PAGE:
Vitamin D is a fat-soluble vitamin. Most of your intake of Vitamin D, though, comes from skin exposure to sunlight. Vitamin D plays important roles in the regulation of certain minerals (calcium, phosphorus), in the maintenance of bone, in the regulation of blood sugar, blood pressure, inflammation and immune system responses.
The amount of sun exposure required to produce Vitamin D is small – about a quarter of the time it would take before experiencing a sunburn, although this will vary age, skin type, season, time of day, and so on. Your body will store the Vitamin D it makes in your fatty tissues and release it during periods when your sun exposure is not sufficient to meet your Vitamin D needs.
In spite of this, Vitamin D deficiency is relatively common, especially for Canadians, because of reduced hours of sunlight, use of sunscreens and other sun-avoidance tactics. Older adults are even more at risk of Vitamin D deficiency because they have fewer skin receptors that convert sunlight to vitamin D, may not get vitamin D in their diet or have trouble absorbing it, or may have difficulty activating it because of reduced kidney function.
Supplementation may be appropriate for older people, people living in northern countries such as Canada, and for dark-skinned people who need longer periods of sun exposure to generate adequate amounts of Vitamin D.
Adults need 4,000 IU of Vitamin D per day; children need amounts that vary by age, ranging from 1,000 IU for newborns to 4,000 IU for pre-teens and adolescents.
Because Vitamin D is stored in body fat, it is possible to experience toxicity symptoms if large amounts are taken for extended periods of time. Symptoms include: weakness, fatigue, sleepiness, headache, loss of appetite, dry mouth, metallic taste, nausea, vomiting, among others.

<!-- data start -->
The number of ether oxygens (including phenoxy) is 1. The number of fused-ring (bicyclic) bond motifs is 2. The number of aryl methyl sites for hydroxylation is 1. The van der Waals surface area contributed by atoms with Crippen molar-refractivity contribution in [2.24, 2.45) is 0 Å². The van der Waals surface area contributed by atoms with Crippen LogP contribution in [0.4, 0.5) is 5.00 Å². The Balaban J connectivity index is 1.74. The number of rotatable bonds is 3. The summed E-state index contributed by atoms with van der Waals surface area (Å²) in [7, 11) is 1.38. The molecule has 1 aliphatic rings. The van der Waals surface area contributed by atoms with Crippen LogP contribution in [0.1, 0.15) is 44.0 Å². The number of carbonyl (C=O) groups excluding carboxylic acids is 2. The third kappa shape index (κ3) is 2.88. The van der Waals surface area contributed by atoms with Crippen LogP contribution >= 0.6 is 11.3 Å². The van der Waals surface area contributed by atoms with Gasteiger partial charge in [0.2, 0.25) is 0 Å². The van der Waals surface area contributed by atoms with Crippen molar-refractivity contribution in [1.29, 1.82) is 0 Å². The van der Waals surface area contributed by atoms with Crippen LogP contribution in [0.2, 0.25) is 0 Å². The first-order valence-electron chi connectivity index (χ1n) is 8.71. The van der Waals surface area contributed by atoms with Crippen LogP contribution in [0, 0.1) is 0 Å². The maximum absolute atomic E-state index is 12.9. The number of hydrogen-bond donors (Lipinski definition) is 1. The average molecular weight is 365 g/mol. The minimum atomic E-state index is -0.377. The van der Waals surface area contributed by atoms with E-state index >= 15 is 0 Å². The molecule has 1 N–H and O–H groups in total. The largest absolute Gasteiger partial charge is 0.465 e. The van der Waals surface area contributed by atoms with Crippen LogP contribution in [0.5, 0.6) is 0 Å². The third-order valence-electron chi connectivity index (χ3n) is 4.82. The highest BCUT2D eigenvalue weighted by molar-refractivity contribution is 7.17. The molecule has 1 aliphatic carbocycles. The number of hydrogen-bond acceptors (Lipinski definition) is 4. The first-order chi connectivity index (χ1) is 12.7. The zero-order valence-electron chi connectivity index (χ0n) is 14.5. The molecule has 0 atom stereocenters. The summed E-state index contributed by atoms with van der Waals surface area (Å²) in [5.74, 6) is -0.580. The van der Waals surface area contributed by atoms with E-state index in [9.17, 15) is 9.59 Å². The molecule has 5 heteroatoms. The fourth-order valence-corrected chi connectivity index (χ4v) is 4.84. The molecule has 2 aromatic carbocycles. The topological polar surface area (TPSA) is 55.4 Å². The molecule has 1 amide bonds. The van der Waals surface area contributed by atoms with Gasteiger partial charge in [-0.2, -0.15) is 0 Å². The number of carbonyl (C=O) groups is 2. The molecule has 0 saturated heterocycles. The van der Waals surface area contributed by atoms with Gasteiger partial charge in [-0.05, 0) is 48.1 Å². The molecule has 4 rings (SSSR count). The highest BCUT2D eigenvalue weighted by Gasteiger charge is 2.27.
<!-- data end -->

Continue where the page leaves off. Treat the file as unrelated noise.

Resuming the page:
People with kidney disease, atherosclerosis, sarcoidosis, histoplasmosis, hyperparathyroidism, and lymphoma should not take Vitamin D supplements without medical supervision.
Vitamin D can interact with other substances and medications such as:
- aluminum antacids
- Atorvastatin (Lipitor)
- Calcipotriene (Dovonex)
- Cimetidine (Tagamet)
- Digoxin (Lanoxin)
- Diltiazem (Cardizem, Dilacor, Tiazac)
- Heparin , Low molecular weight heparins (LMWHs), Lovenox, dalteparin (Fragmin), and tinzaparin (Innohep)
- lovastatin (Mevacor), clarithromycin (Biaxin), cyclosporine (Neoral, Sandimmune), diltiazem (Cardizem), estrogens, indinavir (Crixivan), triazolam (Halcion)
- Verapamil (Calan, Covera, Isoptin, Verelan)
- Thiazide diuretics including chlorothiazide (Diuril), hydrochlorothiazide (HydroDIURIL, Esidrix), indapamide (Lozol), metolazone (Zaroxolyn), and chlorthalidone (Hygroton)
Consult your MD, ND or pharmacist before taking Vitamin D, especially if you take medications.
You’ll find vitamin D in fatty fish such as salmon, herring, mackerel, sardines and tuna, and as an additive, in dairy products, juices, and cereals that are “fortified with vitamin D.”